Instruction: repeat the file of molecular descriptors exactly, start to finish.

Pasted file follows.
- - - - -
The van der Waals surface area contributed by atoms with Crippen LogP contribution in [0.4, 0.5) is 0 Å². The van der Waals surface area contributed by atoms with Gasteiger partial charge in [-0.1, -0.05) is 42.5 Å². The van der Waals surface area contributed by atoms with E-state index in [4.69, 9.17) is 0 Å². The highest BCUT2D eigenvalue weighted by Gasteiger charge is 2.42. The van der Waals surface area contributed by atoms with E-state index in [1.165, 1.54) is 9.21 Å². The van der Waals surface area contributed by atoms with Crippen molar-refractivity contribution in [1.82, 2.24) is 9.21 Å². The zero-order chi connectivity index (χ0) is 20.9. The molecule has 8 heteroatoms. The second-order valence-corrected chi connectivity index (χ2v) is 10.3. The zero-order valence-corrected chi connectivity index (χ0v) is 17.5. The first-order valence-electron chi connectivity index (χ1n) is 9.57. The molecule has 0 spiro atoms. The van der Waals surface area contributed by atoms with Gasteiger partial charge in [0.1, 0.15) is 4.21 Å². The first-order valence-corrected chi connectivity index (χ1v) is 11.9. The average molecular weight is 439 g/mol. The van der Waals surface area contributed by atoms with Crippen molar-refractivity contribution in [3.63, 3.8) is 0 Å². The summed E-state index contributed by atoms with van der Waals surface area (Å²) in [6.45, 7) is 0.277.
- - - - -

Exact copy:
The van der Waals surface area contributed by atoms with Crippen LogP contribution in [0.4, 0.5) is 0 Å². The van der Waals surface area contributed by atoms with Gasteiger partial charge in [-0.1, -0.05) is 42.5 Å². The van der Waals surface area contributed by atoms with E-state index in [4.69, 9.17) is 0 Å². The highest BCUT2D eigenvalue weighted by Gasteiger charge is 2.42. The van der Waals surface area contributed by atoms with E-state index in [1.165, 1.54) is 9.21 Å². The van der Waals surface area contributed by atoms with Crippen molar-refractivity contribution in [1.82, 2.24) is 9.21 Å². The zero-order chi connectivity index (χ0) is 20.9. The molecule has 8 heteroatoms. The second-order valence-corrected chi connectivity index (χ2v) is 10.3. The zero-order valence-corrected chi connectivity index (χ0v) is 17.5. The first-order valence-electron chi connectivity index (χ1n) is 9.57. The molecule has 0 spiro atoms. The van der Waals surface area contributed by atoms with Gasteiger partial charge in [0.1, 0.15) is 4.21 Å². The first-order valence-corrected chi connectivity index (χ1v) is 11.9. The average molecular weight is 439 g/mol. The van der Waals surface area contributed by atoms with Crippen molar-refractivity contribution in [3.63, 3.8) is 0 Å². The summed E-state index contributed by atoms with van der Waals surface area (Å²) in [6.45, 7) is 0.277.